Many people take advantage of the breaks in school to take family trips. To make those trips, including short weekend excursions, more enjoyable and avoid credit card statement shock later, consider these tips:

Plan ahead

The Bean sculpture in Chicago

Decide ahead of time what you will spend on your trip and put a portion of that cost into savings each month. When the time comes for your trip, you’ll have a nice little vacation nest egg and won’t need to use your credit card. Get the whole family involved in the planning and saving.

Make a budget before you leave of what you will spend each day for food, lodging and entertainment. Then stick to it. If you have to overspend on one item, decide as a family where you will cut back.

Save on lodging and meals

If you will be at one location for many days, consider renting a house or apartment. According to Dave Ramsey, the daily cost will be less. Plus, you will have access to kitchen and laundry facilities at no extra cost. This will save you in meal costs and you won’t need to pack as many clothes.

If you need to stay in a motel, consider one that offers a full breakfast. While the daily rate is higher, you will save on food expenses because you won’t need to purchase breakfast. If you have teen-agers (or adults) who are big eaters, this can be a big money saver.

Spend less for meals/snacks (besides eating breakfast at the motel):

  • The most expensive items on the restaurant menu, in relation to the cost if you purchased it at the grocery store, are the drinks. If everyone orders water, a family of four could save $10 or more each meal, depending on the drinks you usually order. Get your kids involved in this and offer to spend the money saved on extra entertainment of their choice.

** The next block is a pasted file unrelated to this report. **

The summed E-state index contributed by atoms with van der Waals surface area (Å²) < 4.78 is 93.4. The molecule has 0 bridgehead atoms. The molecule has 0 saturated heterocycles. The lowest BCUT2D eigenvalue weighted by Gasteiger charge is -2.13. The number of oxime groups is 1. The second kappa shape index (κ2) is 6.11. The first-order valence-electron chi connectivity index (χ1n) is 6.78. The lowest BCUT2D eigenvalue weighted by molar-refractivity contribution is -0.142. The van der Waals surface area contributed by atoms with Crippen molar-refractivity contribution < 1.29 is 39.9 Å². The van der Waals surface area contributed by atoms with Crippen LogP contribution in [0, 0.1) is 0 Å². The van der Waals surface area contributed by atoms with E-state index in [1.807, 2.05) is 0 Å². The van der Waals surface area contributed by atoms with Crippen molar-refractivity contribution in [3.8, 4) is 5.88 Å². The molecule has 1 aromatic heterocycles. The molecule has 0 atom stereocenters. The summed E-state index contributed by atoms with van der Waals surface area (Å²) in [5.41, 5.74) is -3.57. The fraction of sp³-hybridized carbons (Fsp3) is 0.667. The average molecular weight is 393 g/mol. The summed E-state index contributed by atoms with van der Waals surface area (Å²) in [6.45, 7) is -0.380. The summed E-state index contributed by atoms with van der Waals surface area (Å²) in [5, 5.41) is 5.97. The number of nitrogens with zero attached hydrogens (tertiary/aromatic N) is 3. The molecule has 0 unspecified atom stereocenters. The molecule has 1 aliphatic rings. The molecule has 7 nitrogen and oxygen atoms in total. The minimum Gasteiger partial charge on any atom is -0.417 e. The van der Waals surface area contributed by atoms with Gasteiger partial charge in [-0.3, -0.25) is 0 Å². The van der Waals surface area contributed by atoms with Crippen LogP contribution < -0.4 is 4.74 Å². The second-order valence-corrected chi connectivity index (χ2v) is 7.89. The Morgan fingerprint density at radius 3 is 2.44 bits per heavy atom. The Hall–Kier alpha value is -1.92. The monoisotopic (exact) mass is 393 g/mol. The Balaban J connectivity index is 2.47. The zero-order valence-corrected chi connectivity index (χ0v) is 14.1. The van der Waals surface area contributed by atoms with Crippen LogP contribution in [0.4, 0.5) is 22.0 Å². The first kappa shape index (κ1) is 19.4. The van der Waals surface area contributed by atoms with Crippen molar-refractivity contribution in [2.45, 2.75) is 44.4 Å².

• Generally, the most expensive meal at a restaurant is the evening meal. To avoid this, make sure your hotel offers in-room refrigerators. After checking in, your first stop is the grocery store. Purchase sandwich fixings, fruit, vegetables and snacks. Eat a big breakfast in the mid- to late morning. Mid-afternoon, eat a late lunch. Some restaurants offer special deals around 5 p.m. For those who get hungry in the evening, the food’s in the fridge!
  • Buying snacks at the grocery store also avoids those expensive, late night trips to the vending machines. Just one or two days of following this tip could save you $50 or more for a family of four.

Use cash for domestic travel

Use cash to avoid overspending. Whether we want to admit it or not, we have an emotional attachment to our cash and it’s not as easy to spend it as it is to spend using plastic.

However, if you are traveling internationally, take advice from Theresa Cassiday who has traveled to Europe to visit family. She recommends using a credit card (not a debit card) for most purchases.

  • Banks get a better exchange rate than you as an individual will receive. Consequently, that souvenir may end up costing you much less if you use a major credit card. This principle also applies for cash withdrawals.
  • Request a credit card with a RFID chip before heading to Europe as many businesses there won’t take a card without that chip.
Judith Ackland has more than 26 years of experience in accountancy and financial planning, including seventeen years as a CFO of a diverse business. She started Crystal Financial in 2010 to help a wide array of individuals, families, and business owners better understand their finances and how good financial management could help them achieve their goals. Judith has an MA in Professional Accountancy from the University of Nebraska at Lincoln as well as a Certified Public Accountant Certificate and a Certified Financial Planner designation.

Powered by Pixel Fire Marketing Pixel Fire Marketing